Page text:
What’s a normal vaccination schedule for newborn infants?

Vaccination schedules can vary by pediatrician, often causing confusion. Here’s what the CDC recommends.

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Vaccines have become an incredible tool for keeping our children safe. Since recommending routine vaccinations for children, preventable illnesses have declined a staggering amount.

But, why exactly is it such a big deal to follow the recommended schedule? What does the schedule look like? And exactly what vaccines would your baby be receiving?

There are so many questions worth asking that deserve answers. That’s why today’s video is all about the routine newborn vaccination schedule. We’ll look at the benefits of vaccination, what the routinely recommended vaccines are, and when you can expect your baby to receive them.

Benefits of vaccine

When a baby is born, there are several vaccinations that occur over the first year of life. While they’re not fun doctor’s visits for your baby, following the standard immunization schedule recommended by healthcare professionals offers them a lot of long-term benefits.

In fact, immunization is one of the most effective preventative health measures to this day. The cases of vaccine-preventable illnesses in the United States dropped by more than 90 percent after the introduction of routine vaccinations for children.

Getting your baby vaccinated doesn’t just benefit them, it also benefits the larger community. You likely recognize the term herd immunity, which has been discussed quite a bit these past two years. Essentially, community immunity, or herd immunity, occurs when enough people are immune to an infection that it decreases the risk of transmission. This protects children who are too young to receive certain vaccines or who have a medical reason to not receive one. Herd immunity depends on the majority of the population getting routinely recommended immunizations.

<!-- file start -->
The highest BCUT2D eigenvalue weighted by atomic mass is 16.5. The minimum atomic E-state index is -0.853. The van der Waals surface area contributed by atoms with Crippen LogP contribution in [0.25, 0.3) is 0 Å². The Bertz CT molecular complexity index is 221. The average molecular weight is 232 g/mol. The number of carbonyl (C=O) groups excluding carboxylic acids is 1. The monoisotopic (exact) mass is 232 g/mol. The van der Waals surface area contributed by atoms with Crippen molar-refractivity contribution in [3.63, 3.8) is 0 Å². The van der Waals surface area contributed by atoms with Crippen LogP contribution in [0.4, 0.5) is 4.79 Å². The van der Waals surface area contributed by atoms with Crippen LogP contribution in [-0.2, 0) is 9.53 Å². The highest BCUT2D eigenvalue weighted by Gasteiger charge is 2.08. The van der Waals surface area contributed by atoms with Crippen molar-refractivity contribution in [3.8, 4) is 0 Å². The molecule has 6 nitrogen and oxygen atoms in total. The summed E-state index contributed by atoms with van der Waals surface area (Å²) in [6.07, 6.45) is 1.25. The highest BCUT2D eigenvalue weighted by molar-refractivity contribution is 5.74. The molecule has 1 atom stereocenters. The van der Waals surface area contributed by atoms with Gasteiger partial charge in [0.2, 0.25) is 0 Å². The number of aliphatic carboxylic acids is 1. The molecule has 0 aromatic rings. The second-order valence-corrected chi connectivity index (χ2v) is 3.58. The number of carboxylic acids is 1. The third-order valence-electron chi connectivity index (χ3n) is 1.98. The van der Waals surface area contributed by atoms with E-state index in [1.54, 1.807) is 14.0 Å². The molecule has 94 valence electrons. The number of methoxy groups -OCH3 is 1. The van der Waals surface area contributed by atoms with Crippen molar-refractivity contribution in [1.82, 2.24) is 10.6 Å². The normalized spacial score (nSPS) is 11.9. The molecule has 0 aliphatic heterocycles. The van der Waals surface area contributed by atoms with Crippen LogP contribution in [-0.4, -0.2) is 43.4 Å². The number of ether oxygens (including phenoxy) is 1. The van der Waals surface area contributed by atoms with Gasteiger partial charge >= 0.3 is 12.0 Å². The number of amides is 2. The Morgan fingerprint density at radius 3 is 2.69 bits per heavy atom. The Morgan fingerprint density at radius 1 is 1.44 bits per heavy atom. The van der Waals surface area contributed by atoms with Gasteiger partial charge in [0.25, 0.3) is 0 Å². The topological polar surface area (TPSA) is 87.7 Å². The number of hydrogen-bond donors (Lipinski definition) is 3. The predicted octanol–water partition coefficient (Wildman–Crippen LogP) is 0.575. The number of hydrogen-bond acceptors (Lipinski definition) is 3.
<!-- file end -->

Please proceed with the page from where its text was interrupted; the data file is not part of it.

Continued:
Failure to receive the recommended vaccines on the proper timeline can leave your baby and others’ at risk for preventable illnesses.

It varies from country to country, so I’ll be covering what’s standard for the United States in this video. If you’re located outside of the U.S., you can find immunization schedules for your location through the World Health Organization.

In the U.S., the routine immunization schedules for both children and adolescents are updated annually. This schedule is recommended by the Advisory Committee on Immunization Practices, then approved by [let me take a deep breath] the Centers for Disease Control and Prevention, American Academy of Pediatrics, American Academy of Family Physicians, American College of Obstetricians and Gynecologists, American College of Nurse-Midwives, American Academy of Physician Assistants, and National Association of Pediatric Nurse Practitioners. There’s no shortage of eyes and minds on your child’s recommended vaccination timeline.

Source: Center for Disease Control and Prevention. Recommended Child and Adolescent Immunization Schedule for ages 18 years or younger, United States, 2021.